Aug 272008

 Where are librarians in the field of Information Architecture in Australia? Theoretically we are skilled at deciding the best ways to store and retrieve information and design related schema to structure this.

Waaay back in library school… almost a couple of decades ago … I did an exercise where I had to create a thesaurus. The lecturer suggested we get a bunch of index cards and write every topic we could think of related to the subject, then rearrange them into the categories that would logically emerge. We had to know how to structure it heirarchically and use Narrower Terms,  Broader Terms and Related Terms. It helped me to understand the structure of large thesauri when I assigned subject headings during cataloguing, but it’s not a skill I’ve used much in my career.


Soooo… fast forward to a recent seminar in Wellington with Donna Spencer, who will soon be in Perth to give a workshop about Information Architecture at the Edge of the Web Conference. This description of how an information architect may decide a schema for a web site seems strangely familiar, Information architecture not simple, even for experts :

A classic way of finding out how people’s minds categorise is to give them cards with the names of narrowly detailed topics and ask them to sort the cards into categories — either adopting previously named categories or defining and naming their own.

And, just check out these session topics from the upcoming OzIA Information Architecture conference mid-September in Sydney. As far as I can see, none of the presenters work as librarians.

Are users really ready for faceted search?
Elizabeth Pek
Short Session
Easy content discoverability is a goal for any business. This session will discuss the faceted search experience and whether a Google style simple search interface works in all contexts.
Search and sensibility: Four tales of search
Louisa Cameron, Angus Fraser, Scott Bryant, Chris Khalil (News Digital Media)
Advanced Session
Four highly trafficked online services, four very different takes on search; we share lessons learned and tips for helping users find what they are looking for.
Taxonomy, Social Networks and Pace-Layering
Roger Hudson
Advanced Session
Is our growing reliance on search rotting our brains? Will social software replace conventional site taxonomy? Can pace-layering provide an answer to these questions?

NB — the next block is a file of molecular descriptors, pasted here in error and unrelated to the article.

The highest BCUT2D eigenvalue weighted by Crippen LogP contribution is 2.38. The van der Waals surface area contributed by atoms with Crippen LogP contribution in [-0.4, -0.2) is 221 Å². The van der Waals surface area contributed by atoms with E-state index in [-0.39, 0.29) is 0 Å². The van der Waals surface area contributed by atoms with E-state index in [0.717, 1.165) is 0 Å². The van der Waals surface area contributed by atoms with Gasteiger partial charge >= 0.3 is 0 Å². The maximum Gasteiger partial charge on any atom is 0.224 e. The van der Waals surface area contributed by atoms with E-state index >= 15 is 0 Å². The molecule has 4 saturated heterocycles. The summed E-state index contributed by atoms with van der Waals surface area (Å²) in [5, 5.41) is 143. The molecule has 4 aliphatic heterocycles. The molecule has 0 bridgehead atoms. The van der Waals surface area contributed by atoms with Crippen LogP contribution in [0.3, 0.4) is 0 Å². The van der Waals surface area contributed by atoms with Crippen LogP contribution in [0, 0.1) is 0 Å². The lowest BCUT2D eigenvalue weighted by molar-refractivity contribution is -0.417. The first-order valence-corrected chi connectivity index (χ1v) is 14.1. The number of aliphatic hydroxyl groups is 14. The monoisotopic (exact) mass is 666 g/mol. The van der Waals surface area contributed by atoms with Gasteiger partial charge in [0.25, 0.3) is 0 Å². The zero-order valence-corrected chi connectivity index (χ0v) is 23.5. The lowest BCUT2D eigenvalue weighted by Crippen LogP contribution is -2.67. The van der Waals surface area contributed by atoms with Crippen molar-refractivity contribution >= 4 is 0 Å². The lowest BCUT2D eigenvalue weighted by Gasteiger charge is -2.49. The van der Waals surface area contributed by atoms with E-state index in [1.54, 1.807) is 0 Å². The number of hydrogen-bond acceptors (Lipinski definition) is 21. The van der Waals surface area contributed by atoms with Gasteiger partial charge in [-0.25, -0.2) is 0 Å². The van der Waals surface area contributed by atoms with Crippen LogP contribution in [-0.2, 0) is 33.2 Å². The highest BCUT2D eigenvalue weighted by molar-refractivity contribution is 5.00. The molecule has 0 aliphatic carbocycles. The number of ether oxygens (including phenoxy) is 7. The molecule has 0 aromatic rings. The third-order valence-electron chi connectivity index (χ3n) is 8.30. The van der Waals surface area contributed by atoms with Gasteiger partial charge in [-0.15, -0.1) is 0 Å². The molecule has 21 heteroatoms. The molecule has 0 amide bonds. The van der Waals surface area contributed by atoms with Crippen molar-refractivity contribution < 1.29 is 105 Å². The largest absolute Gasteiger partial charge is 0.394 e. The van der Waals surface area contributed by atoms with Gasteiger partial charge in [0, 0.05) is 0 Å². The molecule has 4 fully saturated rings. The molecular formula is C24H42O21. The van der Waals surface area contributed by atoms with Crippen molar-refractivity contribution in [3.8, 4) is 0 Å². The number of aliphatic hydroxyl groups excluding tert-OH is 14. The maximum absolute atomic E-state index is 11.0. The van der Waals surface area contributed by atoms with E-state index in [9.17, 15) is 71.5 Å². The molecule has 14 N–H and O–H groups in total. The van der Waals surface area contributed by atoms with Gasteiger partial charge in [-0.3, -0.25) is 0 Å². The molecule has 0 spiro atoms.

From research fluff to useful tools
Stephen Cox
Short Session
Having lots of research data can be frustrating, what do you do with it all? Learn how News Digital Media transforms its research into practical tools for design.

I think librarians have lost a chance to hone our skills, broaden them to web design and let web designers know what we do. When is the last time your organisation asked its librarians what to do when the corporate website was redesigned? I think it’s possibly too late for us to join the party now – even given that the poster child for Information Architecture, Peter Morville, is a librarian.  I hope I’m wrong…

While I’m having a little rant about how our skills aren’t on the radar of web designers, I’m not sure whether to laugh, cry, applaud or throw tomatoes at this article by William Hicks from Digital Magazine, Getting The Most Out Of Your Library. It describes what the “bricks and mortar” library can offer a web designer – yes, we are a *building*. Library staff are fleetingly mentioned as people paid to help you find “stuff”. What about our library web sites and catalogues? This:

You will not be happy with many library websites. Libraries are big and beastly, offering lots of services to lots of audiences. Information architecture is rarely pretty, markup is typically much worse. You will get lost. Sorry.

and this:

  So you found the library catalog, fired off a search and found an item that sounds mildly intriguing. The result page probably didn’t have any real reviews of the book, it is doubtful there was a book cover, nor apparently any other related items. You’re most likely staring at a title, some notes on the author, a bunch of useless publication data, some subject headings, notes, and a string of letters and numbers. it is not. It’s not built for you the user. It’s built for the vendors, librarians, and their staff. For now, you are stuck with it. (Again, sorry.) Help or urge the local librarian to adopt newer ideas into their catalogs.

UPDATE 28 August 2008. There is a librarian presenting at OzIA – Prue Deacon, about Thesauri. Apologies Prue. Good to see you there.

Building a navigation structure for HealthInsite using thesaurus management software
Prue Deacon
Short Session
This presentation will show how the broader/narrower relationships in a thesaurus structure can be the basis for a classification scheme and hence support a site navigation structure.